How to Find Low-Cost Veterinary Care

Anyone with pets knows just how emotional the pet-owner relationship can be. Our pets and their personalities become intertwined with our families and our day-to-day lives. We care for them as much as children, or sometimes instead of children. And for most of us, we commit to meeting their daily needs and loving them unconditionally. This is all very warm and fuzzy, but what happens when expensive veterinary costs are thrown into the mix? As part of “unconditional love,” are we willing to take on big bills for our furry friends? Are we willing to go into debt and sacrifice our own savings and financial goals? And, most importantly, are we educated enough so that we know where to turn for help when our animal is sick or injured, so that we don’t have to put our own financial lives in jeopardy?

We are going to help make sense of it all and arm you with the tools you will need to make wise decisions if you find yourself in this sort of situation. You may have noticed that we have been writing quite a bit about medical debt lately, and believe it or not, many of those tips are applicable to veterinary expenses, too.

Preparing in Advance

Like with most expensive purchases, the sooner you can prepare, the better. Here are our tips on doing just that.

Deciding where to adopt your pet

Believe it or not, where you adopt your pet can have a significant impact on how much it costs to care for the animal. In Richmond, Virginia, for example, the local SPCA offers a discount pet clinic to any animals adopted from their facility and any of their siblings who are already at home. This is a great deal for many consumers. But on top of this, the care clinic is also open to any household whose annual income is less $55,000 for one person or $74,000 for two people. These opportunities are great ways to save!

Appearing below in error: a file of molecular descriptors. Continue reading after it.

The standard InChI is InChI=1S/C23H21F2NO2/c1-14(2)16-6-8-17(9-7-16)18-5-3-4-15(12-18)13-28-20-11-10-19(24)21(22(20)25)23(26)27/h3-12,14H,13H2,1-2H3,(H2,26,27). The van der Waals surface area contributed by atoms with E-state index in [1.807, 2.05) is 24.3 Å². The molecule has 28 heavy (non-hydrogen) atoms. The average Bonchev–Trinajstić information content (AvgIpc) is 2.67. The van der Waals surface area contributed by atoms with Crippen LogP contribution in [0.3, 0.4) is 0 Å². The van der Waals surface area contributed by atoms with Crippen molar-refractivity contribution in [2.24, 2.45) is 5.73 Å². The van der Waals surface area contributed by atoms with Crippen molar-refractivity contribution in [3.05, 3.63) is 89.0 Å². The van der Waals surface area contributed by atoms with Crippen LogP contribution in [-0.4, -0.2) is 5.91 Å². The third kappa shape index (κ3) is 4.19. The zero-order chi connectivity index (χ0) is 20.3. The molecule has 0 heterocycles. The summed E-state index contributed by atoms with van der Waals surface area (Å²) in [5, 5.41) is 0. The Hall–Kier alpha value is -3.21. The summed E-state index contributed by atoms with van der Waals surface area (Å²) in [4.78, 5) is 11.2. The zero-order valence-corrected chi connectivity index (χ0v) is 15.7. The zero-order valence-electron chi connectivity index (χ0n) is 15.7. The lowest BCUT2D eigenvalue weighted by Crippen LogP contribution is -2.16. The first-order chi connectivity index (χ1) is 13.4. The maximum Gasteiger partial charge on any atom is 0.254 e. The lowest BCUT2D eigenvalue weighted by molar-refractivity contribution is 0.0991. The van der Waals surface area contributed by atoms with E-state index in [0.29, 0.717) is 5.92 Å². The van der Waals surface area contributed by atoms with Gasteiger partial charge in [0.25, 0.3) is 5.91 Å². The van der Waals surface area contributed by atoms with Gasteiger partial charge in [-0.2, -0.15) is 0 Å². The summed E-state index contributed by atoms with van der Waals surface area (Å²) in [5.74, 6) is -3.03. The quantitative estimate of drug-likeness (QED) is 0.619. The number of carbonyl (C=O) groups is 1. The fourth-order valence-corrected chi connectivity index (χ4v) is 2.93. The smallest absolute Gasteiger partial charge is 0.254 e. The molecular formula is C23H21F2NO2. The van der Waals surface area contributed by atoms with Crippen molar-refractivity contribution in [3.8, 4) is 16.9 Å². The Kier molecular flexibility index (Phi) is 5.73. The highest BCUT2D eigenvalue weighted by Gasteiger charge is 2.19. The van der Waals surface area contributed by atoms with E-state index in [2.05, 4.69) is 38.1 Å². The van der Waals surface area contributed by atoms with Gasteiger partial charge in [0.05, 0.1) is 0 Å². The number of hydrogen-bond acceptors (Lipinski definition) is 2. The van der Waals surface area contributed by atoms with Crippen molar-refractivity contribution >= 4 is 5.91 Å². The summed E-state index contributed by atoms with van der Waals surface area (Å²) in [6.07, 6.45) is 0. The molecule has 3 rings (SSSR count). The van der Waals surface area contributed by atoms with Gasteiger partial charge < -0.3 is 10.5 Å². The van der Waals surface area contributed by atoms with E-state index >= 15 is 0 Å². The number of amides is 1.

Adopting at a shelter or clinic like this can help with upfront costs, too. You may not have to pay for some of the early routine procedures, as those might be covered in a low adoption fee. And when the cost of pet ownership in year one is so expensive, these savings make a difference. For instance, check out how much year one of cat ownership can cost:
cost of cat ownership

Veterinary Schools

We mentioned this tip in our guide to cheaper dental care, but it’s great for vets too. If there is a veterinary school in your area, contact them to see which procedures their students perform. If they offer what your pet needs, you might be able to get some serious discounts on the total price.

Is pet insurance a good idea?

One popular way to combat the costs of pet care is to get insurance for the pet. These policies became quite popular several years ago. While it sounds like a great way to plan ahead for expenses, it’s not as promising as you might think.

You could expect to spend anywhere between $10 and $90 dollars on monthly premiums. If we use $50 as an average, that comes out to $600 per year, or $6,000 after 10 years. On top of this, the insurance doesn’t cover everything. This article from Herb Weisbaum and NBC News covered a pet owner from Washington who had a zero deductible plan. When her dog had emergency surgery, she was still responsible for $1,050 out of a total of almost $7,000.

Because of this, Consumer Reports concludes that “Overall, we found that the pet policies we analyzed were not worth the cost for a generally healthy animal.” Your best bet to get a return on pet insurance is to insure an older pet who is more likely to fall ill or become feeble, or to insure a pet you know has a chronic illness.
Aside from these situations, the best way to provide care for your pet is likely to incorporate their estimated costs into your monthly budget and build out an emergency savings for them each year.


We have talked extensively about how to negotiate medical bills. And every piece of advice we have given on the topic holds true for veterinary care. We won’t go into as much detail here, but let’s break down the main considerations to keep in mind:

Shop around for prices

If the care is not an emergency, call around to various providers to ask the cost of the service. You will likely find a wide range of prices. And sure, there is something to be said of quality and “you get what you pay for,” but some of these services are so routine, that you should feel confident with opting for a lower cost.